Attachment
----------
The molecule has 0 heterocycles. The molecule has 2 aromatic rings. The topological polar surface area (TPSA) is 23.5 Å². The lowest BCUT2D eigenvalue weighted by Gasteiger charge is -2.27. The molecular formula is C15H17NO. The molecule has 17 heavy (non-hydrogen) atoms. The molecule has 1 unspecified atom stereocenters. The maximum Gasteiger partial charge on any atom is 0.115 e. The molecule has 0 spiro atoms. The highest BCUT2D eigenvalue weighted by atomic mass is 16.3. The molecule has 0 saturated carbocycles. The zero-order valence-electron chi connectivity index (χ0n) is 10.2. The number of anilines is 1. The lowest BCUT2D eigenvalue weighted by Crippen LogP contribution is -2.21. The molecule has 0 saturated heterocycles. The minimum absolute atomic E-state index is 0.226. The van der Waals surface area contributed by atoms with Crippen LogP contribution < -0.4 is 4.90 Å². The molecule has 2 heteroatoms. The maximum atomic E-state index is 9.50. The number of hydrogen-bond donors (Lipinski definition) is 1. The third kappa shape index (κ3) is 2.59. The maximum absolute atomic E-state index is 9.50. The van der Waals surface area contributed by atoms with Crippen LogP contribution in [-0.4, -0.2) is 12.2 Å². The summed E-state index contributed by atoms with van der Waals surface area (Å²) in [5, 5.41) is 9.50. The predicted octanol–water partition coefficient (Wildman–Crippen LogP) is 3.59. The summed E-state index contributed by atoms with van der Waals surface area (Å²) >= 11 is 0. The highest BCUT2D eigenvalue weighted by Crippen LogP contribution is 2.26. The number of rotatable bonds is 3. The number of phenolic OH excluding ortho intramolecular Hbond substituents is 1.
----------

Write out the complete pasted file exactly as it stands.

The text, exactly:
The molecule has 0 heterocycles. The molecule has 2 aromatic rings. The topological polar surface area (TPSA) is 23.5 Å². The lowest BCUT2D eigenvalue weighted by Gasteiger charge is -2.27. The molecular formula is C15H17NO. The molecule has 17 heavy (non-hydrogen) atoms. The molecule has 1 unspecified atom stereocenters. The maximum Gasteiger partial charge on any atom is 0.115 e. The molecule has 0 spiro atoms. The highest BCUT2D eigenvalue weighted by atomic mass is 16.3. The molecule has 0 saturated carbocycles. The zero-order valence-electron chi connectivity index (χ0n) is 10.2. The number of anilines is 1. The lowest BCUT2D eigenvalue weighted by Crippen LogP contribution is -2.21. The molecule has 0 saturated heterocycles. The minimum absolute atomic E-state index is 0.226. The van der Waals surface area contributed by atoms with Crippen LogP contribution < -0.4 is 4.90 Å². The molecule has 2 heteroatoms. The maximum atomic E-state index is 9.50. The number of hydrogen-bond donors (Lipinski definition) is 1. The third kappa shape index (κ3) is 2.59. The maximum absolute atomic E-state index is 9.50. The van der Waals surface area contributed by atoms with Crippen LogP contribution in [-0.4, -0.2) is 12.2 Å². The summed E-state index contributed by atoms with van der Waals surface area (Å²) in [5, 5.41) is 9.50. The predicted octanol–water partition coefficient (Wildman–Crippen LogP) is 3.59. The summed E-state index contributed by atoms with van der Waals surface area (Å²) >= 11 is 0. The highest BCUT2D eigenvalue weighted by Crippen LogP contribution is 2.26. The number of rotatable bonds is 3. The number of phenolic OH excluding ortho intramolecular Hbond substituents is 1.